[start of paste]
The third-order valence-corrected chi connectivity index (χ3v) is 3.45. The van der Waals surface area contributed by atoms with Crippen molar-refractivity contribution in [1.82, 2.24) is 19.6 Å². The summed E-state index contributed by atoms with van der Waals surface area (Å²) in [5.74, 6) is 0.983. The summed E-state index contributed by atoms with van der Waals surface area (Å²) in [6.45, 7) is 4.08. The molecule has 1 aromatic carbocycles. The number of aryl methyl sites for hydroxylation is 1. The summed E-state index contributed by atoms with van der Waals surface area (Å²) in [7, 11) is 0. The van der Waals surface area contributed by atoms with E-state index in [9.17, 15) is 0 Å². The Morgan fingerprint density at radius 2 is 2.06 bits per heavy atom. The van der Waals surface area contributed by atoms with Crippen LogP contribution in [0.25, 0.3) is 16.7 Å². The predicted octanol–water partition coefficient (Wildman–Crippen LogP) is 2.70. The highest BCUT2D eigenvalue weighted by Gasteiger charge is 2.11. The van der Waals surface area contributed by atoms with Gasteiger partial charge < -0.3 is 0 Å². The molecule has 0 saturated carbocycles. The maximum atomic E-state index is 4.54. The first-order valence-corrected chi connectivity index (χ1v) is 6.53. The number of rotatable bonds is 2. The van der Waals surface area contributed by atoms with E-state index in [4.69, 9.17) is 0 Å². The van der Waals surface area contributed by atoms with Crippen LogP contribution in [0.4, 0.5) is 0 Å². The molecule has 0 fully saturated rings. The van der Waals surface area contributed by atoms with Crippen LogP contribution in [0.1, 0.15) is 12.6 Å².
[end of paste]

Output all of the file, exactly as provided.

The third-order valence-corrected chi connectivity index (χ3v) is 3.45. The van der Waals surface area contributed by atoms with Crippen molar-refractivity contribution in [1.82, 2.24) is 19.6 Å². The summed E-state index contributed by atoms with van der Waals surface area (Å²) in [5.74, 6) is 0.983. The summed E-state index contributed by atoms with van der Waals surface area (Å²) in [6.45, 7) is 4.08. The molecule has 1 aromatic carbocycles. The number of aryl methyl sites for hydroxylation is 1. The summed E-state index contributed by atoms with van der Waals surface area (Å²) in [7, 11) is 0. The van der Waals surface area contributed by atoms with E-state index in [9.17, 15) is 0 Å². The Morgan fingerprint density at radius 2 is 2.06 bits per heavy atom. The van der Waals surface area contributed by atoms with Crippen LogP contribution in [0.25, 0.3) is 16.7 Å². The predicted octanol–water partition coefficient (Wildman–Crippen LogP) is 2.70. The highest BCUT2D eigenvalue weighted by Gasteiger charge is 2.11. The van der Waals surface area contributed by atoms with Gasteiger partial charge < -0.3 is 0 Å². The molecule has 0 saturated carbocycles. The maximum atomic E-state index is 4.54. The first-order valence-corrected chi connectivity index (χ1v) is 6.53. The number of rotatable bonds is 2. The van der Waals surface area contributed by atoms with E-state index in [4.69, 9.17) is 0 Å². The van der Waals surface area contributed by atoms with Crippen LogP contribution in [0.4, 0.5) is 0 Å². The molecule has 0 fully saturated rings. The van der Waals surface area contributed by atoms with Crippen LogP contribution in [0.1, 0.15) is 12.6 Å².